March 24, 2024

Questions for the Baha’i – from a primarily Christian perspective.

by Brian Turner

The Baha’i teaches that God is unknowable in his essence (Christianity refutes that, btw), but that God does reveal something of Himself through his “manifestations” (ie. Krishna, Buddha, Abraham, Moses, Jesus, Muhammad, Baha’u’llah, et. al.). If I have it right, these manifestations possess something of the attributes of the divine in a particular and unique way, unlike the rest of humanity.

The Baha’i regards all manifestations of God as essentially one and the same in essence, indeed sharing a common soul and as such are one being in multifarious forms – This stands in stark contrast to the self-declarations and identifications of the aforesaid manifestations – one cannot simply, reasonably and rationally equate Krishna with Abraham, or John the Baptist with the Buddha and say the all share one soul (indeed, the Buddha denies the soul altogether).

When we take in Prophets such as Jeremiah or Ezekiel, Isaiah or Hosea, then the situation is all the more stark – the Prophets of Judaism were men and women called by God. They were not seen as, nor declared themselves to be, ‘manifestations of God’. Strictly speaking, the most one can say is that God manifested his Word and his Will through them – He was present in them and to them, but not as them. Nor was this manifesting state a permanent state of being – God came and went, as it were – not every word uttered by, and every moment of the existence of, a prophet, is Revelation.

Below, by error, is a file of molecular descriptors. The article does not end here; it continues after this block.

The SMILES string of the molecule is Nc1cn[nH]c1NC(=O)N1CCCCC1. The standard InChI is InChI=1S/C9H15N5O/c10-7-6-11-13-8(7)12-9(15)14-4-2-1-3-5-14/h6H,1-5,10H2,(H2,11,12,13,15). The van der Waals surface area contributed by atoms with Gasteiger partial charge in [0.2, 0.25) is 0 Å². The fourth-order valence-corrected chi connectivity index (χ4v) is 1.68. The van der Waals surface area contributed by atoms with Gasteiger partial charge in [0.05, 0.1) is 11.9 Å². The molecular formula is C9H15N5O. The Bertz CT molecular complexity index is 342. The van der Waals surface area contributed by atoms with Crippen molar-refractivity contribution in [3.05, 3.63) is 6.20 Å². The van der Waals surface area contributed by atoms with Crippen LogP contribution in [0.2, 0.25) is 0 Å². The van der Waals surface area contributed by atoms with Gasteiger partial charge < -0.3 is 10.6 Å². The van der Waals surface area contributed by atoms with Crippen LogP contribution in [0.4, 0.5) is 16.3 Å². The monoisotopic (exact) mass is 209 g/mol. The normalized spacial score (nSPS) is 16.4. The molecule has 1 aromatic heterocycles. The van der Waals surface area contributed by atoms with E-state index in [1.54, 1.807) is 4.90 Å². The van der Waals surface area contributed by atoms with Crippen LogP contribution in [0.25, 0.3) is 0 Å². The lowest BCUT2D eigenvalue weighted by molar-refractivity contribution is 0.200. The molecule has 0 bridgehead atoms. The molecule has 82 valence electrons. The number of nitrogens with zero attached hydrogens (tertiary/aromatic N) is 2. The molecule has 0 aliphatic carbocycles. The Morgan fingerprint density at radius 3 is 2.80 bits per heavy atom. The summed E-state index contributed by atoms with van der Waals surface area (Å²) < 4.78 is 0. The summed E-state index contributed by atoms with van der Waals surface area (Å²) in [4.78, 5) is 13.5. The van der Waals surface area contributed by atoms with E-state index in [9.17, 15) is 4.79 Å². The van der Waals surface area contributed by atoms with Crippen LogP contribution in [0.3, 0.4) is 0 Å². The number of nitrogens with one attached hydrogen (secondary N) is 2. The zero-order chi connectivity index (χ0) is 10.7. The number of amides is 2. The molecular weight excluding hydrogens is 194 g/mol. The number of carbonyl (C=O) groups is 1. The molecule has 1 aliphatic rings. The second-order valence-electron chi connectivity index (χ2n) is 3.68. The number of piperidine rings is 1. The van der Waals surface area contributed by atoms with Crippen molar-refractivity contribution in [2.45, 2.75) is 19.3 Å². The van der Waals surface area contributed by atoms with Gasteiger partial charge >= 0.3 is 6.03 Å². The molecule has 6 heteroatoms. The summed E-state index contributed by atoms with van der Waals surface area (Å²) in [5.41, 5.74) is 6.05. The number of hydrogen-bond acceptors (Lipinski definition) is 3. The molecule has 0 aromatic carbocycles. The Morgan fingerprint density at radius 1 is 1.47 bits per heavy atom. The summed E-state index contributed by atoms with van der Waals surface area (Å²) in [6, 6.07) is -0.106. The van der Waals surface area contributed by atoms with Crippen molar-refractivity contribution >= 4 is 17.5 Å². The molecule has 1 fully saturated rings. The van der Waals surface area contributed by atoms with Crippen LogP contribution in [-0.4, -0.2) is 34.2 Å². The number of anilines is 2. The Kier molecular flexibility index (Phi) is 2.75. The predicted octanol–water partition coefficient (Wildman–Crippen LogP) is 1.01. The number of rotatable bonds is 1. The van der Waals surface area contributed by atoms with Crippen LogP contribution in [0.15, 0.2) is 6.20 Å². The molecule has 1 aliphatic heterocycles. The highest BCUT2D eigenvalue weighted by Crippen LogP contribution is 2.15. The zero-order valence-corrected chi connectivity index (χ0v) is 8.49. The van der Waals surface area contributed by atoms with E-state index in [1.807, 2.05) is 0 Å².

In short, it’s hyperbole. It is perhaps laudatory in certain circumstances, but it’s not true.



Thomas  18/03/2024

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